Limit switches 46 include a high limit switch, a low water cutoff switch (LWCO), a circulation pump flow switch, air pressure switches associated with each burner, a power vent switch, a blocked flue switch, a low gas switch, a high gas switch associated with each burner, and an IRI (Industrial Risk Insurers) gas valve switch. Limit switches 46 form a limit string, as well known to those skilled in the art, and are also connected to fault isolation circuitry (described below). In this regard, a fault occurring on any single limit switch is identified and reported by host computer HC for field diagnostic purposes. Accordingly, the limit switches are connected to fault isolation circuitry in parallel rather than series, as will be described in detail below.

The intent of a limit string is to provide a means of interrupting power to the main gas valve (or alternatively other heating element, such as electric heating coil and the like) in the event of an unsafe operating condition. Accordingly, the limit string requires that a series of conditions be true (evidenced by closed limit switches) before a voltage (e.g., 24 VAC) is applied to open IRI gas valves IGV1 and IGV2. Accordingly, the limit string provides a safety link for applying 24 VAC or 120 VAC to: (a) the IRI gas valve contactor which opens IRI gas valves IGV1 and IGV2, and (b) the gas valve relays which open gas valves GV1, GV2 and GV3 associated with each stage burner. It should be understood that IRI gas valves IGV1 and IGV2 act as redundant main gas valves, and thus control the flow of gas to gas valves GV1, GV2 and GV3, associated with each stage burner.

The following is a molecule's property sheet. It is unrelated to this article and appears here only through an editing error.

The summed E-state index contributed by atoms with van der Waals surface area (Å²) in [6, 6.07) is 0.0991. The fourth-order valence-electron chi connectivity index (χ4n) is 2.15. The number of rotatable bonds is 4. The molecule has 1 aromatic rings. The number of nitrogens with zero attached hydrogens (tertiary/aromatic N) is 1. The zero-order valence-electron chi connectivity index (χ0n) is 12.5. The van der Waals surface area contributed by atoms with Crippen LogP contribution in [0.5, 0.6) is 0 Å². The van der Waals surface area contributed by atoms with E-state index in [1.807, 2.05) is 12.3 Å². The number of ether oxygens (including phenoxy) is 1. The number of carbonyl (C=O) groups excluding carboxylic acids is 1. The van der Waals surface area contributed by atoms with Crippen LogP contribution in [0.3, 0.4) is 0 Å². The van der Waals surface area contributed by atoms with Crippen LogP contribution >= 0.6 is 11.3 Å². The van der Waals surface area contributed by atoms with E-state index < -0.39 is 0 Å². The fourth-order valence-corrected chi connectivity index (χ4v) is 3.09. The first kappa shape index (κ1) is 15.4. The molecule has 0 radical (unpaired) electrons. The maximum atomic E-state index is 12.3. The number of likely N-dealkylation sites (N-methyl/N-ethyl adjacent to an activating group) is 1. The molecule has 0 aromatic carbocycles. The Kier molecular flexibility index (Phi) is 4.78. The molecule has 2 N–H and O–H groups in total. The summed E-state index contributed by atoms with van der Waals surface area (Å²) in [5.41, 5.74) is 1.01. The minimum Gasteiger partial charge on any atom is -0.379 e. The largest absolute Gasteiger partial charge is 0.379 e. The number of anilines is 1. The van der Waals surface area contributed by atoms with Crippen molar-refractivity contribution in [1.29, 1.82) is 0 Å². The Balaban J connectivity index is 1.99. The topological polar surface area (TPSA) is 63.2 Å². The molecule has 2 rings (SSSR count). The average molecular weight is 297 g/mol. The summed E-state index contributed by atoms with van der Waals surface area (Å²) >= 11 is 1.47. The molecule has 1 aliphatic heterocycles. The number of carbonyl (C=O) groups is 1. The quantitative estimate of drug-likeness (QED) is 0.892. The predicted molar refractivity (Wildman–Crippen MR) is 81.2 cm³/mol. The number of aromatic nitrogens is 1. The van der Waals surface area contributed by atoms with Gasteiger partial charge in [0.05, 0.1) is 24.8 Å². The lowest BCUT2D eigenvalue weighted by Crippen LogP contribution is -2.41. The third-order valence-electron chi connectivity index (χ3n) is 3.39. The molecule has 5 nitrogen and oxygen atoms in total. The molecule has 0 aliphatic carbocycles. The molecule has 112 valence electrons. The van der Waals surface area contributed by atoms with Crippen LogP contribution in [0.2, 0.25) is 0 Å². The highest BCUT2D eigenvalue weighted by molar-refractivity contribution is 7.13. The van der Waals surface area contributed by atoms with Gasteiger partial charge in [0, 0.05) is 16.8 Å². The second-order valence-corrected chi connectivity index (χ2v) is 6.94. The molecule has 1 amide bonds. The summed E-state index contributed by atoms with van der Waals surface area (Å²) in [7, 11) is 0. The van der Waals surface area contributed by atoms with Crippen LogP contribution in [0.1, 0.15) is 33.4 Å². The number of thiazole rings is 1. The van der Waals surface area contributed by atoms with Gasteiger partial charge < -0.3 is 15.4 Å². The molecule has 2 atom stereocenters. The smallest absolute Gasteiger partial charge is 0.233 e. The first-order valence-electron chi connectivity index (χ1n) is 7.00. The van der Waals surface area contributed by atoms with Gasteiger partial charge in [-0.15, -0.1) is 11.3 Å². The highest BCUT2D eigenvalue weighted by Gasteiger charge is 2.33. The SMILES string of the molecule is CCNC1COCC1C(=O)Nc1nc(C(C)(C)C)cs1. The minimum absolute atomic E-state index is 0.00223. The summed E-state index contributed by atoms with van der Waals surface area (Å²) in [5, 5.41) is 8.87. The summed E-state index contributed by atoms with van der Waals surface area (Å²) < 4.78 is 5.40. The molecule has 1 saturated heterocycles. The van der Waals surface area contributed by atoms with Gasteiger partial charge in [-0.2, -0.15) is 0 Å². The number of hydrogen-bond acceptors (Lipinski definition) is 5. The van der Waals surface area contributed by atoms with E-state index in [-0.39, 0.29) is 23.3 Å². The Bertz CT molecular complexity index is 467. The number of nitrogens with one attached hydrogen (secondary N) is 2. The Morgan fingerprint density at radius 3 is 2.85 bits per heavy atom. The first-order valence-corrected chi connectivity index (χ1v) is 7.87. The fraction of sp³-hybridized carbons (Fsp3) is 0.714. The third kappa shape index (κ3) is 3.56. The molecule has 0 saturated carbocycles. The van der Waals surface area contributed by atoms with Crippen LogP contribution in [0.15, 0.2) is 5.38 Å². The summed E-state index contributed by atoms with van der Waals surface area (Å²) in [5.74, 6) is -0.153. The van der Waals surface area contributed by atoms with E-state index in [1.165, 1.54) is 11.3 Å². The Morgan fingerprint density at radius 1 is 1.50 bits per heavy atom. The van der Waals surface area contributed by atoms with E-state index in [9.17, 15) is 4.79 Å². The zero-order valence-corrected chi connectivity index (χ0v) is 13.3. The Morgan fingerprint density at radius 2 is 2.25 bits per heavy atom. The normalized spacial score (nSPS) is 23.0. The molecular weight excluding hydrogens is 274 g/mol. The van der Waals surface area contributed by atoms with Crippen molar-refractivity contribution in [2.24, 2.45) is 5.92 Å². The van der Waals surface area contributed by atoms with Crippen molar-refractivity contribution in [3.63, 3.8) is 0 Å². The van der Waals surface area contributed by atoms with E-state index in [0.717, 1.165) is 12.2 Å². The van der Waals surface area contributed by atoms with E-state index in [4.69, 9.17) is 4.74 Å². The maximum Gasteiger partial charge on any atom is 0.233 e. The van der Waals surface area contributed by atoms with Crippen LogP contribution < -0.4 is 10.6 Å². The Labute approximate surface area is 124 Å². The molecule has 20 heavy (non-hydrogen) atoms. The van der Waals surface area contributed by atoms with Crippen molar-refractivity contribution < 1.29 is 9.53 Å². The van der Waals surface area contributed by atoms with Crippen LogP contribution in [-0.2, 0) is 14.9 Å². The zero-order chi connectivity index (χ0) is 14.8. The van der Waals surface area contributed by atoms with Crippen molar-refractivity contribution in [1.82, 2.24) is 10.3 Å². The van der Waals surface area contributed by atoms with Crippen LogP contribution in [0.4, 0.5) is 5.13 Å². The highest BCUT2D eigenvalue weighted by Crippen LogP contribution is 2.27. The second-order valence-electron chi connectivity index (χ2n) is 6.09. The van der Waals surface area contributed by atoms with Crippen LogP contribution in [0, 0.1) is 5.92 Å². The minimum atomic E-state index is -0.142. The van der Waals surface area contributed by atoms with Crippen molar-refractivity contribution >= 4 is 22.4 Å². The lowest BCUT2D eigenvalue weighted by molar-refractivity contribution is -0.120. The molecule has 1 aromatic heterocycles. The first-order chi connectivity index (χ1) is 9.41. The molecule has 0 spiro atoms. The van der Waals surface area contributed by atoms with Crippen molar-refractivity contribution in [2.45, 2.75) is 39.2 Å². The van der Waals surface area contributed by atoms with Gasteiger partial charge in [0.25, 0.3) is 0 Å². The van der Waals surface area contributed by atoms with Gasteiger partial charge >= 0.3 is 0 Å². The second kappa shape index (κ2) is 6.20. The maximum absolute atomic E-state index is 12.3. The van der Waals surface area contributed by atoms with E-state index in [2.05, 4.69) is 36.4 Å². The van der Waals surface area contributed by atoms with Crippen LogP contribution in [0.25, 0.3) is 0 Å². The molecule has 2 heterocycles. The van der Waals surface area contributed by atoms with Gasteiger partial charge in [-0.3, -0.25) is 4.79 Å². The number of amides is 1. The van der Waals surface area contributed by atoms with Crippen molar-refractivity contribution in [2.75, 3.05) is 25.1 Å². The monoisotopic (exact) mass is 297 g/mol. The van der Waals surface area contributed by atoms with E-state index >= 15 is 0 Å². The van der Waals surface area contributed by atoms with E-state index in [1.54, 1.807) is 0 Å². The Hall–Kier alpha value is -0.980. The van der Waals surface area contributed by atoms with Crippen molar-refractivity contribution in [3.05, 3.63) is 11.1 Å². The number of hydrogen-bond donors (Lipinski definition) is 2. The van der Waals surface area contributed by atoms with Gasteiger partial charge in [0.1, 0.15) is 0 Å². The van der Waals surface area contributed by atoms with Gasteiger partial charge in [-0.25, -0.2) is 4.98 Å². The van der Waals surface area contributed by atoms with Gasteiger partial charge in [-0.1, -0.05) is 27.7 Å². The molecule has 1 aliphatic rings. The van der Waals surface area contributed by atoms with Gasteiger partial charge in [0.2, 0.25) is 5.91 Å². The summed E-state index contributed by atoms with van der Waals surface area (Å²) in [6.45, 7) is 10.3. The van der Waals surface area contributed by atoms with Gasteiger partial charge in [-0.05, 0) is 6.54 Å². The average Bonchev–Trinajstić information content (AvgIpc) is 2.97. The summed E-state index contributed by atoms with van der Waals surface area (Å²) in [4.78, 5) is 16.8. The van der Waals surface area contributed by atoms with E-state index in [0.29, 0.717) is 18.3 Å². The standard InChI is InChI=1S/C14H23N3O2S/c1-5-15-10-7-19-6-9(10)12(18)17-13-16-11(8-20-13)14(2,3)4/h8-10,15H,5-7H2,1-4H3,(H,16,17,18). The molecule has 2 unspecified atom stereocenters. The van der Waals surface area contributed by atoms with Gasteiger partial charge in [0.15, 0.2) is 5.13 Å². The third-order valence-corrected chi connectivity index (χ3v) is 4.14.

A typical limit string includes such items as (including but not limited to): a fuse; an ECO (Energy Cut-Out) relay switch; a circulation pump flow switch; a blocked flue switch; an IRI gas valve relay switch; burner gas valve relay switches; a blower pressure switch a low gas pressure switch, a high gas pressure switch and a blocked blower inlet switch, as well as other switches responsive to various operating conditions.

Limit switches 46 are connected to data input interface via opto-isolator circuit 50. Opto-isolator circuit 50 includes a contact conditioning circuit, and opto-isolators. The opto-isolators level shift the limit switch inputs (e.g., from 24 VAC to 5 VDC), provide noise isolation, and extend the sample time for detecting the status of the limit switches.

The high limit switch includes a high limit thermostat that resides in an immersion probe located at the outlet of boiler 10. The high limit thermostat is calibrated to open at a predetermined “high-limit” temperature (e.g., 118° C.). It is noted that bimetallic switches typically have a temperature resolution of approximately +/−3° C. According to a preferred embodiment the high limit thermostat takes the form of a bimetallic switch. The bi-metallic switch opens in response to sensing a temperature which exceeds its rated temperature (i.e., high-limit temperature). When the bimetallic switch opens, a 24 VDC supply is removed from a coil of a relay switch, causing the relay switch to open. Consequently, controller 30 enters a lockout condition.

The low water cutoff switch (LWCO) indicates whether the water level in the manifold of the boiler heat exchanger is below a predetermined level. The state of this switch is indicative of whether there is an appropriate volume of water in the manifold of the heat exchanger. Typically, the low water cutoff switch is located in close proximity to boiler outlet temperature probe 34.